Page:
It all started at the Parliamentary Village flats in 2006 where the then Botswana Tourism Board has been accommodated temporarily. Myra Sekgororoane had just been appointed CEO of the board, now rebranded into Botswana Tourism Organisation or BTO. Now the journey ends in the more shiny offices at the Fairgrounds, the Gaborone finance district.
Sekgororoane, a tourism industry veteran, is leaving her position at the end of the year after serving the organisation for eight years.
“As I bid the tourism sector farewell as I step down from the leadership of BTO this December, I have enjoyed working with all the players in the sector through the good and some challenging times and issues,” she said.
“I have done my time, and it is time to move on. I wish the stakeholders in the tourism sector all the success as business people and am confident that this country’s tourism has every opportunity to continue to grow by attracting both foreign and meaningful citizen investment and collectively contribute more to our economy,” Sekgororone added.
Government has already started looking for a replacement as new CEO advertisements have been put in the media.
Sekgororoane has been reporting to the immediate past BTO board which was chaired by Victor Senye who has been assisted by BIFM Chief Executive Officer, Tiny Kgatlwane. The board also consisted of Laurence Kupe, Dr. Susan Keitiumetse, Godfrey Kupe, and Gaylard Kombani.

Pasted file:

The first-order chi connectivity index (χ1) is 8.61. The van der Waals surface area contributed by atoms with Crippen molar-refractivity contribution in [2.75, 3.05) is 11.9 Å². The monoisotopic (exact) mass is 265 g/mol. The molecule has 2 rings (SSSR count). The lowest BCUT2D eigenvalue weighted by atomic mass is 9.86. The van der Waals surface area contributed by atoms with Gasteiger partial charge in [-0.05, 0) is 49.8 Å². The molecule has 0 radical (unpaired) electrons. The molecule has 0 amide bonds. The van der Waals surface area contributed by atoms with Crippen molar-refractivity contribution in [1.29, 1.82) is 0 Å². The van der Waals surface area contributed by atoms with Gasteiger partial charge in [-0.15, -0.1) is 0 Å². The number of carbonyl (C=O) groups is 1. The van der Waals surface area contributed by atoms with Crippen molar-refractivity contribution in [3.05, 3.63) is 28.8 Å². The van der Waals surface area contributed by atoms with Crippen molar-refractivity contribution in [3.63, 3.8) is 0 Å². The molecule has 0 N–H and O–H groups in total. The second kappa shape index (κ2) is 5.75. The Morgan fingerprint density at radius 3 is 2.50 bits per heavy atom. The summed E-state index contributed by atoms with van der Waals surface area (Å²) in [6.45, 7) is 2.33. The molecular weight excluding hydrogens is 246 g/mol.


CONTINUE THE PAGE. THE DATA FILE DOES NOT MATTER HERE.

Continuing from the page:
The team also included former Air Botswana CEO, Sakhile Reiling, who is now based in South Africa as well as CEDA CEO Thabo Thamane and also Edmont Moabi.
She leaves BTO at a time when the organisation is running in absence of a board of directors and worse still, she has no idea of who she is handing over the office to as there is still no candidate appointed to replace her.
She however expressed confidence in the BTO executive management that she has been working with. “Some of them have acted on many occasions as CEO during my absence handled the organisation very well.”
The CEO and the board as a governing body are appointed by the Minister for Environment Wildlife and Tourism, Tshekedi Khama.
Sekgororoane has remained tight lipped about her next move although she has a wealth of experience in the tourism industry. The media has speculated that she may have fallen out with President Ian Khama.
In an interview with The Telegraph’s sister publication Sunday Standard in July, she sounded frustrated at the lack of treatment of tourism as a sensitive industry.
“This means that we compete with all other sectors, which in itself is a failure to recognize the fact that tourism has own peculiarities and sensibilities. When it comes to tourism, compatibility is very important and it does not help to locate a hotel next to a welding workshop,” she said at the time.